This study examines the environmental impact of a small Swiss University of Applied Sciences in a regular year of operation (2019) against that generated in 2020, which includes the periods of the governmentally ordered lockdown. The direct emissions of owned facilities, indirect energy emissions of purchased electricity as well as other indirect emissions which are the outcomes of the university’s activities but controlled by third parties are considered for 2019 and 2020 through a consumption-based methodology. The data is modelled with specific background data from ecoinvent v3.7.1 applying life cycle assessment (LCA).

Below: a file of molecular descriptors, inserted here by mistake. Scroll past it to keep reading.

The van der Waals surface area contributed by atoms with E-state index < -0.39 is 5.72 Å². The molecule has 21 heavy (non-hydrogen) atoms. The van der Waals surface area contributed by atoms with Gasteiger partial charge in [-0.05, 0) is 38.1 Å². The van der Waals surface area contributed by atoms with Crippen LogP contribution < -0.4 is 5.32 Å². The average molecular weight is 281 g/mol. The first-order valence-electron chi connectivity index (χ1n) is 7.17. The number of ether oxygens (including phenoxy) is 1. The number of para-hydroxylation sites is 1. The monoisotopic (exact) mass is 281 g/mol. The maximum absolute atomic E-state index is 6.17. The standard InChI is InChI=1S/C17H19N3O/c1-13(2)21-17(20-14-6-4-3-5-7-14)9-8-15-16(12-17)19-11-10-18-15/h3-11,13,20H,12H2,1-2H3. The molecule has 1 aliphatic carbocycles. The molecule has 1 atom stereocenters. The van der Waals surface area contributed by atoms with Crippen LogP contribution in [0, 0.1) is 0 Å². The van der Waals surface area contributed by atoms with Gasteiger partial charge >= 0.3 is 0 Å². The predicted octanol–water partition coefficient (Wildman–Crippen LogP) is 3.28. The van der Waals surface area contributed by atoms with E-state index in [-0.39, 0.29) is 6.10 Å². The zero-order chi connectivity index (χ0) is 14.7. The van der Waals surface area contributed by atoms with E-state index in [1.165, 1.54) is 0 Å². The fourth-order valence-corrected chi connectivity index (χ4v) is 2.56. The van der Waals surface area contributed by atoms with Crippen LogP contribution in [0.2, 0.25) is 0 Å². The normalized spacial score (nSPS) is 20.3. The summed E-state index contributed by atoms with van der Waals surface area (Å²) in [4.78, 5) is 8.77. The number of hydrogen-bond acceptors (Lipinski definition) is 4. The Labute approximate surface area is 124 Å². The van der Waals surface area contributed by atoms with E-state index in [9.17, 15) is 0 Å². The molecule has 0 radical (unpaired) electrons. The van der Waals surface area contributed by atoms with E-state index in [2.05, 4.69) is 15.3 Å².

The results of 2019 show that student commuting, employee commuting and business travel, with 86% (2’204 t CO2-eq) contributed the most to the total global warming potential of 2’572 t CO2-eq. In 2020, a decrease of 60% to the total (total 1’075 t CO2-eq), was recorded. Home-office opportunities and desk-sharing could facilitate improved environmental performance in a post-pandemic era because they reduce mobility and floor space. Interestingly, the environmental impact due to energy consumption remained almost on the same level, irrespective of the absence of students and employees on-site for more than half of the year in 2020. This study has brought transparency and a much-needed baseline against which future mitigation efforts could be compared.